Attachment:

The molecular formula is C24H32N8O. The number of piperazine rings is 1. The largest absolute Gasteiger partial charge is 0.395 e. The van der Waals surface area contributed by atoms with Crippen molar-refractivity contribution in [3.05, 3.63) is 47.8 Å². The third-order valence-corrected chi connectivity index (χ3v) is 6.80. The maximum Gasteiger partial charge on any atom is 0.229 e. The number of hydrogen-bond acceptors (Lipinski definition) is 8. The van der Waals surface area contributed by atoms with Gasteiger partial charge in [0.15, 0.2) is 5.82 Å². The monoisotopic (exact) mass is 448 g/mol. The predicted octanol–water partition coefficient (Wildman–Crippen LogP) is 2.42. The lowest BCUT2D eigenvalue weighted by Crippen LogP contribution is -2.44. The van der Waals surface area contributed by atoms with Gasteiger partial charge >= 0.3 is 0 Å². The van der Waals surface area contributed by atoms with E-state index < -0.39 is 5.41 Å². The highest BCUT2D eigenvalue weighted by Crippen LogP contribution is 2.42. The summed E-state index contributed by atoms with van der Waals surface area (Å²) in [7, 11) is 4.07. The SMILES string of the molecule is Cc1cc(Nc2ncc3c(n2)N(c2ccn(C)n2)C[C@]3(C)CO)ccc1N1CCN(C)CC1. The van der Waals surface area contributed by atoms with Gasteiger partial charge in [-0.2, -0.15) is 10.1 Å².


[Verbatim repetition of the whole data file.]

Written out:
The molecular formula is C24H32N8O. The number of piperazine rings is 1. The largest absolute Gasteiger partial charge is 0.395 e. The van der Waals surface area contributed by atoms with Crippen molar-refractivity contribution in [3.05, 3.63) is 47.8 Å². The third-order valence-corrected chi connectivity index (χ3v) is 6.80. The maximum Gasteiger partial charge on any atom is 0.229 e. The number of hydrogen-bond acceptors (Lipinski definition) is 8. The van der Waals surface area contributed by atoms with Gasteiger partial charge in [0.15, 0.2) is 5.82 Å². The monoisotopic (exact) mass is 448 g/mol. The predicted octanol–water partition coefficient (Wildman–Crippen LogP) is 2.42. The lowest BCUT2D eigenvalue weighted by Crippen LogP contribution is -2.44. The van der Waals surface area contributed by atoms with Gasteiger partial charge >= 0.3 is 0 Å². The van der Waals surface area contributed by atoms with E-state index < -0.39 is 5.41 Å². The highest BCUT2D eigenvalue weighted by Crippen LogP contribution is 2.42. The summed E-state index contributed by atoms with van der Waals surface area (Å²) in [7, 11) is 4.07. The SMILES string of the molecule is Cc1cc(Nc2ncc3c(n2)N(c2ccn(C)n2)C[C@]3(C)CO)ccc1N1CCN(C)CC1. The van der Waals surface area contributed by atoms with Gasteiger partial charge in [-0.2, -0.15) is 10.1 Å².